Shareholders in National Express have been canvassed as to whether they want a £350m rights issue or prefer to pursue a takeover proposal from a consortium that includes the troubled bus and train operator’s largest shareholder.
The NatExpress board met 15 of its institutional investors this week to gauge their support for an equity raising to help pay down its £977m debt .
Investors are expected to tell the board’s advisers which option they prefer in the next few days, according to people close to the situation.
Andy Brough, fund manager at Schroders, one of the top 10 NatExpress shareholders, said he would rather back the incumbent management team and participate in the upside than accept a private equity bid that was uncertain.
“Shareholders have seen how successful the reconstruction of value through equity raisings has been. We would rather go with that certainty than with a venture capitalist bid which will be subject to the normal due diligence conditions they always impose,” Mr Brough said.
Last month Spain’s Cosmen family – the largest shareholder, with an 18.5 per cent stake in NatExpress – made an all-cash takeover proposal with CVC, the private equity group.
However, since then the board has grown increasingly frustrated by what it describes as a “complex” and “conditional” bid. As a result, it requested a “put up or shut up” notice from the Takeover Panel to end the uncertainty over a possible deal.
The Cosmen family-led consortium now has until September 11 to make a firm offer for NatExpress, or walk away. Investor support for a rights issue will increase pressure on the bidding consortium to raise its offer.
Shares in NatExpress closed up 1.24 per cent at 400p on Wednesday, valuing the company at more than £612m.
John Devaney, chairman, has consistently said NatExpress did not need to do a deal to reduce its debt. The company, which scrapped its interim dividend and reduced net debt by more than £200m in the first half to £977.5m, said cost-cutting was on target to deliver planned savings of £40m a year.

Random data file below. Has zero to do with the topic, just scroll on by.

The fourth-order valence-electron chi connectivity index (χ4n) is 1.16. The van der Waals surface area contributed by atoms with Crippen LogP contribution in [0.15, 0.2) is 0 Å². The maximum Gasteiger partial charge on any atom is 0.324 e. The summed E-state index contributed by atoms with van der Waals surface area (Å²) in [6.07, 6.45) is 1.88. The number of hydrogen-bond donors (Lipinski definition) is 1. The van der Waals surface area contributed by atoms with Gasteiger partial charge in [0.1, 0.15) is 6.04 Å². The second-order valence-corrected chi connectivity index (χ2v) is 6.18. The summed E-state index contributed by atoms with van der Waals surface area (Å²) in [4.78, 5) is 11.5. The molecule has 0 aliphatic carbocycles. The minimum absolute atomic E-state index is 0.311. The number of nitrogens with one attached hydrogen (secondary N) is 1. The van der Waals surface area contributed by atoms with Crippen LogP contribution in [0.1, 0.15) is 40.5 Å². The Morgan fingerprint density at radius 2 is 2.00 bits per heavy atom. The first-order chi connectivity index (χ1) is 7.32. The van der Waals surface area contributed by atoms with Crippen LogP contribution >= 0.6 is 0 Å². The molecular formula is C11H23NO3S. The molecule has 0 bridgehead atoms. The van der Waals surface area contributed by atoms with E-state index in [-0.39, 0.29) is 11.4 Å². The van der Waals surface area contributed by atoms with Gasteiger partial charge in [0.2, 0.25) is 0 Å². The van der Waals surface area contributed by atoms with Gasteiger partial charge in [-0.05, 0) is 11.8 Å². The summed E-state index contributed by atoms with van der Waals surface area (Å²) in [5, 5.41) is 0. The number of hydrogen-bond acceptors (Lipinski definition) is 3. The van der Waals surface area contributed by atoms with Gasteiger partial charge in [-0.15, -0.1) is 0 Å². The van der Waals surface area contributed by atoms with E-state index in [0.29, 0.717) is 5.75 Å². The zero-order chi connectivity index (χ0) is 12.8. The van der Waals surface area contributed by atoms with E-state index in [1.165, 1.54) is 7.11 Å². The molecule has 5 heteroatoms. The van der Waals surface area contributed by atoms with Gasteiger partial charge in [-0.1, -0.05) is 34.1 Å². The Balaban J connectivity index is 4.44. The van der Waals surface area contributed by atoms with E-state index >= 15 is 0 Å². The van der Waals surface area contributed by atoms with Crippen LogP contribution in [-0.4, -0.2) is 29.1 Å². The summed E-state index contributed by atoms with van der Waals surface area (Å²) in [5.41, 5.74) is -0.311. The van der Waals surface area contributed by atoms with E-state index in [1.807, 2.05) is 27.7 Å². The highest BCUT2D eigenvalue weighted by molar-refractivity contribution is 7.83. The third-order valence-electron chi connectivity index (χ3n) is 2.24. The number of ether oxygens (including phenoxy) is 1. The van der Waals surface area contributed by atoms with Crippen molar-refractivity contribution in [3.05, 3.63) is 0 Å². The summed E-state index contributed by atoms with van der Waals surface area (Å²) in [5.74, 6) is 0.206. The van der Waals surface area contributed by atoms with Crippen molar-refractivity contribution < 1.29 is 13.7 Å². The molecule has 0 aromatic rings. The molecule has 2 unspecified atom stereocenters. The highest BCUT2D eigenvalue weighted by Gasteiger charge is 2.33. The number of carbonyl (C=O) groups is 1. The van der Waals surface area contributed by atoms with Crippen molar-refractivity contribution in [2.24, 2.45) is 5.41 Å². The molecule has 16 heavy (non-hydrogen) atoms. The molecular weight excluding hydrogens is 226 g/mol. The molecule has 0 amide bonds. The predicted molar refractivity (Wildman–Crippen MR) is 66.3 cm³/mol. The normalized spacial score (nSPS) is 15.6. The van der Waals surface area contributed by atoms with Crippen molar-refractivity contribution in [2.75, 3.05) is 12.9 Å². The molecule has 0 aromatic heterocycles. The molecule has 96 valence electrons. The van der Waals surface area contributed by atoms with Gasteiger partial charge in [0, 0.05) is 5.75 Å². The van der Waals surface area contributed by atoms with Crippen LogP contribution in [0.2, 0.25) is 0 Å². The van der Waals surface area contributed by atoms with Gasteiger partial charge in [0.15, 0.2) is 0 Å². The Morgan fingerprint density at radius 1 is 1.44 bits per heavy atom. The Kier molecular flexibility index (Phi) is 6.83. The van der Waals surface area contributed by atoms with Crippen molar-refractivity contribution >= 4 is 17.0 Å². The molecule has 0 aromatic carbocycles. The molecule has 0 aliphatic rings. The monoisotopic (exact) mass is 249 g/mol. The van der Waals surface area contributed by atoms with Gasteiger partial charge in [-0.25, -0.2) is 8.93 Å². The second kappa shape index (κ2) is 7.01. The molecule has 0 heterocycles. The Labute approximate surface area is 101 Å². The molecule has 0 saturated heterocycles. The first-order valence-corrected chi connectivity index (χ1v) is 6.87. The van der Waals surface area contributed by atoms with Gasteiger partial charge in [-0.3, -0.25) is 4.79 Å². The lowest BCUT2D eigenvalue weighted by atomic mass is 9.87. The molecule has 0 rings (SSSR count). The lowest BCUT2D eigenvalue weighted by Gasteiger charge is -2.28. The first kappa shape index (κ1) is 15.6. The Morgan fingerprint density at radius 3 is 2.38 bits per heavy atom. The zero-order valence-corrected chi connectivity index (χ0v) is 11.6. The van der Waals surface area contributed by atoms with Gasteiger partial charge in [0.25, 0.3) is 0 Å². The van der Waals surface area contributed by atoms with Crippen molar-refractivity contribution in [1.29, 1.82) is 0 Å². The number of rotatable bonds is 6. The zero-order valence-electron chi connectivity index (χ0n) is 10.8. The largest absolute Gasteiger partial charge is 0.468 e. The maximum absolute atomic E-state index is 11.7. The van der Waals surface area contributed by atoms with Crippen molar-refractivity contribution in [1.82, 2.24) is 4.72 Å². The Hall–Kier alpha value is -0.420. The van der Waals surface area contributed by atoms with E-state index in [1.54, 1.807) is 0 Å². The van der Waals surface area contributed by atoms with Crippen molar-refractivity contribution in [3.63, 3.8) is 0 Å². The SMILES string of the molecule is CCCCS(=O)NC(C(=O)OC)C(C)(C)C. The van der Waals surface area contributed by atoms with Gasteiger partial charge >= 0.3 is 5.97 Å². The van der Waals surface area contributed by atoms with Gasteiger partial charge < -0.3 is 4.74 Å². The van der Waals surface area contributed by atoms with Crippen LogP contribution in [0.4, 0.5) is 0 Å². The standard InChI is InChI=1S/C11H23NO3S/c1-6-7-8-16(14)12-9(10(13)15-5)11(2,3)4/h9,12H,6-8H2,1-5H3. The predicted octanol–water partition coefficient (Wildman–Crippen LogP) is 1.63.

Mr Devaney believes there are further savings to be made, for instance by cutting head office staff, improving fuel deals and realising some of the value in its property portfolio.
The Cosmen-led consortium has made its plans for a deal contingent on due diligence and retention of NatExpress’s two profitable rail routes: the East Anglia franchise and the c2c London commuter franchise.
But Lord Adonis, transport secretary, has threatened to revoke them as punishment for its planned withdrawal from the lossmaking East Coast line.
Stagecoach is in exclusive talks with the consortium about taking parts of NatExpress if a bid is successful.
Under takeover rules, potential bidders cannot make an offer for six months unless they make an approach by the September 11 deadline. But if the Cosmen-led consortium comes up with an offer, FirstGroup could re-enter the fray along with other bidders.
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